LGBTIQ+, life

It gets better!

May 17 is International Day Against Homophobia, Biphobia, Intersexism and Transphobia (IDAHOBIT). This date was established in 2004 to commemorate the day when the World Health Organisation removed the classification of homosexuality as a mental disorder (in May 17, 1990).

28 years have passed since then and, although there have been important advances, the people from the LGBTIQ + community still continue fighting for our rights. It is important to generate visibility so that members of our own community living in fear and doubt know that everything will get better. Therefore, in this post, I want to share my story and bring a little hope to those who are struggling.

I still remember what it was like to live in the closet. I grew up being different from the other boys: I did not like football, nor the cars, nor the other things that society has established as manly. Of course that made me an easy target for bullies and there was always someone calling me things like faggot, queer, and other words to make me feel bad.

Every time I heard one of those insults I felt ashamed. And the worst thing is that many times, those words came from people I love. I lived that moment of my life trying to control my gestures, my movements, the tone of my voice and my tastes to ‘be more masculine’ and be as unnoticed as possible.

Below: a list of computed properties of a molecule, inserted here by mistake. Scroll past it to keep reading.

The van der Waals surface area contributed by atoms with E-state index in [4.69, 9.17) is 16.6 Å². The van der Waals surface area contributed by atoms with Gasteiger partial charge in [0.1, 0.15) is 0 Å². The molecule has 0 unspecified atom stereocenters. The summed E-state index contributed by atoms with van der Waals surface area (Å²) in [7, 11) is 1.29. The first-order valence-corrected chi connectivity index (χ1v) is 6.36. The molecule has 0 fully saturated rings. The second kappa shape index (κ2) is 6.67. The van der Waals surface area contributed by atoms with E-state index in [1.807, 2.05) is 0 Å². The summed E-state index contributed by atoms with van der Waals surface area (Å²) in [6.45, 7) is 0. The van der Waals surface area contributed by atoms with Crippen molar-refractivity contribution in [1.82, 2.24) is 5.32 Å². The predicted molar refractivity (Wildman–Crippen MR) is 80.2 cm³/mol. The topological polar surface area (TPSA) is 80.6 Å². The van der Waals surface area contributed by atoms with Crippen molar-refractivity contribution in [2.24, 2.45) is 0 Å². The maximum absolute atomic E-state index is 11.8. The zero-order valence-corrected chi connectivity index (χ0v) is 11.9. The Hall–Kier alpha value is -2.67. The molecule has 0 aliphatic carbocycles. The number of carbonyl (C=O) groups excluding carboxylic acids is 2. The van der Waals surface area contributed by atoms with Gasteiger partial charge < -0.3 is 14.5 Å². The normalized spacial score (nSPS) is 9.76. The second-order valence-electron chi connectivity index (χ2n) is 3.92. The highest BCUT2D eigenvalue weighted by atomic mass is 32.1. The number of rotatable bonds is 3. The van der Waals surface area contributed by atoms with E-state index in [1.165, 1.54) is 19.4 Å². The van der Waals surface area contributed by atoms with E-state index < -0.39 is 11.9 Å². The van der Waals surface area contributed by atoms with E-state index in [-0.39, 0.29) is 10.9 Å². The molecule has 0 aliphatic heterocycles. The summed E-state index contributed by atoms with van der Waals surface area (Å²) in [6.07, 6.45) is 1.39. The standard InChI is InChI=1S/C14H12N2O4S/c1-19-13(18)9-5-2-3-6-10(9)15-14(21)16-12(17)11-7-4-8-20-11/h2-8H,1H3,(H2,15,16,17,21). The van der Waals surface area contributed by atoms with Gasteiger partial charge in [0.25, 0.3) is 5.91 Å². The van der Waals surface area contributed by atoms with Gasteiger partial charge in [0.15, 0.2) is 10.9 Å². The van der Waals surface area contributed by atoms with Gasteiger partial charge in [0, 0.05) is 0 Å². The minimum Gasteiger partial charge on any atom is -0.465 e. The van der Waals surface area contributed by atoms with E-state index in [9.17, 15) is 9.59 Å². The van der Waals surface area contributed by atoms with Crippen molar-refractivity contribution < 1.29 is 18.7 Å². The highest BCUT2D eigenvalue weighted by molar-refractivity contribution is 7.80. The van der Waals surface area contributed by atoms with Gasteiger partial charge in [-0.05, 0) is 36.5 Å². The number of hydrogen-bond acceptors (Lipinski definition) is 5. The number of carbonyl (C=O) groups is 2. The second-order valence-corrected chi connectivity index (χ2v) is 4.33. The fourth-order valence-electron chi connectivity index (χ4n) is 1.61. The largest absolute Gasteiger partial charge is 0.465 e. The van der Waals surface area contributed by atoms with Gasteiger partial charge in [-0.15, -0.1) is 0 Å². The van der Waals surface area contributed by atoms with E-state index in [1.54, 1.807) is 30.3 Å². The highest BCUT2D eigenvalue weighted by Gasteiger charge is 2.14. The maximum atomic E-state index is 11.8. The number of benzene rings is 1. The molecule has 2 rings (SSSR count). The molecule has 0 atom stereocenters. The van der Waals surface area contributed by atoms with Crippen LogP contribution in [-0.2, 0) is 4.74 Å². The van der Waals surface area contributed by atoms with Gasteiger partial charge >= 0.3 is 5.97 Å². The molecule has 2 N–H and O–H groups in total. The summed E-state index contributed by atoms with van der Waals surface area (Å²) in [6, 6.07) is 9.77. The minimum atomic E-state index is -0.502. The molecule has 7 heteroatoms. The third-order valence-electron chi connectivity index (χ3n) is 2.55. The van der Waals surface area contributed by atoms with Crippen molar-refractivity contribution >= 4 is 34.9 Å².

For a long time I thought I was the only one different. That I was always going to live feeling strange in my own skin. But then I finished high school and moved to Mexico City to go to Uni and everything changed: I met my first gay friend and I realised that I wasn’t alone, there were more people like me.

That gave me the courage to come out of the closet and I realised that the people who really love me don’t care about my sexual preferences.

Yes, at the beginning it was difficult but it was worth it. Today I feel happy and proud of the person I am and that has made me lose the fear of showing myself as I am to others. So, if you are reading this message and you live in fear or confused for being gay, resist! It does get better, I promise.

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